M: As Meal Coordinator, I feel like the overarching thing is the blessing of serving the guests we have…getting to know the families in a natural quiet way and appreciating who they are. Some of our guests get up at 3:00 or 4:00 in the morning to get ready for work. They come back and have children they have to take care of. They work so hard! It’s important to me to create a haven of rest for them.
The technical part is being organized and prepared — having people lined up to bring a meal each night and prepare the meal for the evening. I use email to keep on top of who is doing what meal and when and making sure they know the timeframe and the number of people. I have in the past helped in the kitchen one night, but sometimes I do more. I make myself available to be a backup or on call to help in the kitchen. I also find it important to help volunteers feel comfortable in the kitchen.
Family Promise lets us know the likes and dislikes of the families in terms of food. The families make their own lunches and some like to help with the cleanup and the dishes. Each time is different based on the different personalities of the guests. I want them to feel as much at home as possible even though they are not in their own home.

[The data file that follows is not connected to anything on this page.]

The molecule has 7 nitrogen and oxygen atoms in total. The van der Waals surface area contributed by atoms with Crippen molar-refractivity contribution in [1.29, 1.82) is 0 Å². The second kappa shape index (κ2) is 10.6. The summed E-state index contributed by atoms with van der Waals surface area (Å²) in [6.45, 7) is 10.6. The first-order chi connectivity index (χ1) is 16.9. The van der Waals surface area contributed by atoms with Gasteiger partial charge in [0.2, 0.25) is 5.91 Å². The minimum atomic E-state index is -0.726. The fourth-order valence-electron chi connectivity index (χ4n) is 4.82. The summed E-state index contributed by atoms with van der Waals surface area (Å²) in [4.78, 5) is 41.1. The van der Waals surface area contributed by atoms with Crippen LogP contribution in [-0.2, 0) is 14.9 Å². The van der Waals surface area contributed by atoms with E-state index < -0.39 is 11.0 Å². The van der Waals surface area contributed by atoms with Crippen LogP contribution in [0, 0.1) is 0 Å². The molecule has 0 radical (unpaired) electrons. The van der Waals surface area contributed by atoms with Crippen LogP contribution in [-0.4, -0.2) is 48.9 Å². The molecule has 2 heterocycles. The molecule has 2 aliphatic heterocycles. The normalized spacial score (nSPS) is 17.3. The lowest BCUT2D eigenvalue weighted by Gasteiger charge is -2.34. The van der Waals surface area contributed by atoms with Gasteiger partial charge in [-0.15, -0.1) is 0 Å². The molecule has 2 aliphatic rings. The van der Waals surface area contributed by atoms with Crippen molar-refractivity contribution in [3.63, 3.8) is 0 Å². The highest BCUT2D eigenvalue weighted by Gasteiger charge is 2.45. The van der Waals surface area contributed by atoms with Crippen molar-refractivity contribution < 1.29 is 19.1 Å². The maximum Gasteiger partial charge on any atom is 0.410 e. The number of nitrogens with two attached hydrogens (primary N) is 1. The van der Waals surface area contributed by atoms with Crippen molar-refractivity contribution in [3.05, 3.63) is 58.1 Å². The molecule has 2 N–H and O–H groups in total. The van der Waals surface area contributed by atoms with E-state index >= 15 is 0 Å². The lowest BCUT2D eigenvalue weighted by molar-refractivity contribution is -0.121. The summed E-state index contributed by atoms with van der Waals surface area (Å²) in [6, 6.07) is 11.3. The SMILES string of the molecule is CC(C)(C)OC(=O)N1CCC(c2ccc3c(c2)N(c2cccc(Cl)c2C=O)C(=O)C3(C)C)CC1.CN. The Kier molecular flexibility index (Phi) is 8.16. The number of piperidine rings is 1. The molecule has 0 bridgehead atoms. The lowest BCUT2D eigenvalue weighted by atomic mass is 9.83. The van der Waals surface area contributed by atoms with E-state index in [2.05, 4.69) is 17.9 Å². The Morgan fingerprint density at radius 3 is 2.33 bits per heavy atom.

Can you tell me one story that just sums up why you continue to give your time and energy to Family Promise? Why will you keep volunteering this year?
O: I feel like God has called me to this and I feel like I get more blessing out of it than I give. It’s not a chore or a job, but it’s from the heart. And the blessings that come out of this are just amazing!
One of the things I love is when the fathers go in and throw the ball or kick the ball around. A lot of times, it’s basketball. It’s fun to watch the dads play with their kids. I also love watching the families interact and help each other. I love watching the kids be happy and have a smile on their faces. The older they get, the more understanding they have of the negative things. The children are really to me, the most important in terms of how we show our love to them. I always hope that we will sow seeds of love…that these kids will remember someday how they had a need and they were treated with love by the church.